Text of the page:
- A biscuit joiner: Cuts a precise groove for a biscuit, an oval-shaped spline used with glue to make a hidden butt or corner joint.
- A dowel jig: Used with a drill or drill press, positions dowel holes precisely on the ends or edges of wood. This way you can make hidden joints with cylindrical wooden dowels.
- Clamps: Hold glued joints together until the glue sets. A typical wood shop needs a collection of bar clamps, C-clamps and spring clamps.
A master craftsperson may also have tools for making specialized joints. These include jigs and saws for dovetail and finger joints, which make super-strong and elegant joints for drawers and cabinets. All of these take years to master.
Wood Joinery Methods
Joinery methods don’t always have names, at least not in English. Fortunately, the methods you’ll need when starting out as a woodworker do. Here are some of the most common:
The simplest joint, these are formed by butting the end of a piece of wood or wood panel against the end or side of another one. Butt joints usually need reinforcement from metal fasteners, dowels, splines or biscuits.
Dado and rabbet joints
A dado is a groove cut across the grain of a board or panel where the edge of another board or panel fits. A rabbet is a groove cut on the edge or end of the board, not in the middle.
You usually cut dadoes and rabbets with a router or a table saw and a dado blade. It’s typically formed by multiple regular blades stacked together. Tight-fitting dado joints are strong and sometimes hold with no fasteners besides glue. Rabbet joints aren’t as strong and usually need fasteners and glue.
This is a corner joint formed by notching two boards and overlapping one notch over the other. It’s stronger than a butt joint because it provides more area for gluing, but it usually needs fasteners or some other reinforcement.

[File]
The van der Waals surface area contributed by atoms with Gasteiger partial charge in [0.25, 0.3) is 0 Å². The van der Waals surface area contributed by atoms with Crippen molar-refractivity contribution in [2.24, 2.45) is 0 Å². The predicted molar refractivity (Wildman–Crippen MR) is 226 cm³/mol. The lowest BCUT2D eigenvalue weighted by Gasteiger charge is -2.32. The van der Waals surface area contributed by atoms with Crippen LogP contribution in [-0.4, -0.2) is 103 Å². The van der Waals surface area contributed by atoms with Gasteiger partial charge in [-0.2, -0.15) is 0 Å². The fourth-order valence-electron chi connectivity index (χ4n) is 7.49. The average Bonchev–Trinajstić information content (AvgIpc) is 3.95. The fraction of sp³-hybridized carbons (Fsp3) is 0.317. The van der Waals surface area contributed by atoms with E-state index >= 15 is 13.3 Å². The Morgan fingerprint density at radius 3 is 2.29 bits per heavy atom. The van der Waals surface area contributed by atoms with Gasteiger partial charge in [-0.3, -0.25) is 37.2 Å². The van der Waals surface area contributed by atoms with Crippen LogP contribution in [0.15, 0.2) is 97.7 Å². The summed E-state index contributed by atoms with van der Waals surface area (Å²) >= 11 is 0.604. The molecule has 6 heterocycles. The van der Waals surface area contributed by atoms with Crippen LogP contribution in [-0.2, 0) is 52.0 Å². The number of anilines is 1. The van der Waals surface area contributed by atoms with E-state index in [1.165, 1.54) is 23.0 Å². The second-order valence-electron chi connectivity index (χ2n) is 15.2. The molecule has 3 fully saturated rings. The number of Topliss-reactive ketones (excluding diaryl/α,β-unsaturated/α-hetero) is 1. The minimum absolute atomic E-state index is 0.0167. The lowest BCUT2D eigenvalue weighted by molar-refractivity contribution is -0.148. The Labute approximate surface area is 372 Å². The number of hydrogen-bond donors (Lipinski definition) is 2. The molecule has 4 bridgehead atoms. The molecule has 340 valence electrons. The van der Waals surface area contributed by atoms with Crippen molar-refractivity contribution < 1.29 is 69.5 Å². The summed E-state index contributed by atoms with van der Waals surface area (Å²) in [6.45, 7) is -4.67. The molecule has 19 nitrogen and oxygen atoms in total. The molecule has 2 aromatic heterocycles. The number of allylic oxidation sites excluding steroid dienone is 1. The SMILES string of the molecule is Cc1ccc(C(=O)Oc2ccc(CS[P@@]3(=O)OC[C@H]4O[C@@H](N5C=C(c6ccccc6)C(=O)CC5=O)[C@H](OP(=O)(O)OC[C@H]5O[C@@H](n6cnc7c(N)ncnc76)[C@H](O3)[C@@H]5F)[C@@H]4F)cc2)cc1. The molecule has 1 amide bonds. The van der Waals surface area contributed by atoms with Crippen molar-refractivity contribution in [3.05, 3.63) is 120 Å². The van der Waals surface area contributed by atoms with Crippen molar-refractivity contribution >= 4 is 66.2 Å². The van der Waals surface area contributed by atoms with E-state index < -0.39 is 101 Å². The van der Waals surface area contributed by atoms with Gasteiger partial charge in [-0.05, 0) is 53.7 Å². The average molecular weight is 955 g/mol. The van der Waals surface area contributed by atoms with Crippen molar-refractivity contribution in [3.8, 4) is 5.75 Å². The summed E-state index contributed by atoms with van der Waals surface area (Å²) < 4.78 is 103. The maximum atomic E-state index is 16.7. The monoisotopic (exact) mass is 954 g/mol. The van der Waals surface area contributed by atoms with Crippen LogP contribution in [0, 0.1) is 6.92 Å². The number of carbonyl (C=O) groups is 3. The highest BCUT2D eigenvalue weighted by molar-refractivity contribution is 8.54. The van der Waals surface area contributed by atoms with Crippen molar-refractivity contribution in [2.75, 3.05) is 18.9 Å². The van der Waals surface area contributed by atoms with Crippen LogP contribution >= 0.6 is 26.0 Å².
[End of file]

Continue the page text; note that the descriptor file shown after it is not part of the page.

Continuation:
A miter joint is also a corner joint. It’s similar to a butt joint, except the ends of the boards are cut at 45-degree angles. It’s slightly stronger than a butt joint and looks better. It’s also easier to reinforce with dowels, splines, nails, screws or corrugated fasteners.
A mortise is a hole or depression cut into a board, and a tenon is a shaped extrusion on the end of a second board that fits into it. Tight-fitting mortise-and-tenon joints usually need no glue or other reinforcement, but can be challenging to make. Japanese master joiners use this type of joint extensively.
Wood Joinery Tips
When you assemble a wood project, you need strong joints that also look good. Here are five tips for great joining:
- Check the wood: Try to avoid warps, cracks and splinters that will weaken the joint. Avoid green, unseasoned wood, because it will shrink as it dries out and weaken the joint.
- Use sharp blades: Keep chisels sharp and replace dull saw blades. Dull blades don’t make clean cuts and can chip the wood.
- Clean up glue while it’s wet: Glue will ooze from a joint when you clamp it. Clean it up immediately; it’s much more difficult to remove after it sets.
- Drill pilot holes: Any time you assemble a joint with screws, drill pilot holes for them. If you don’t, the wood may split and ruin your project.
- Measure twice, then once more: When joining with dowels, biscuits or splines, a slight offset can be disastrous. If you can’t use a jig, triple check your measurements.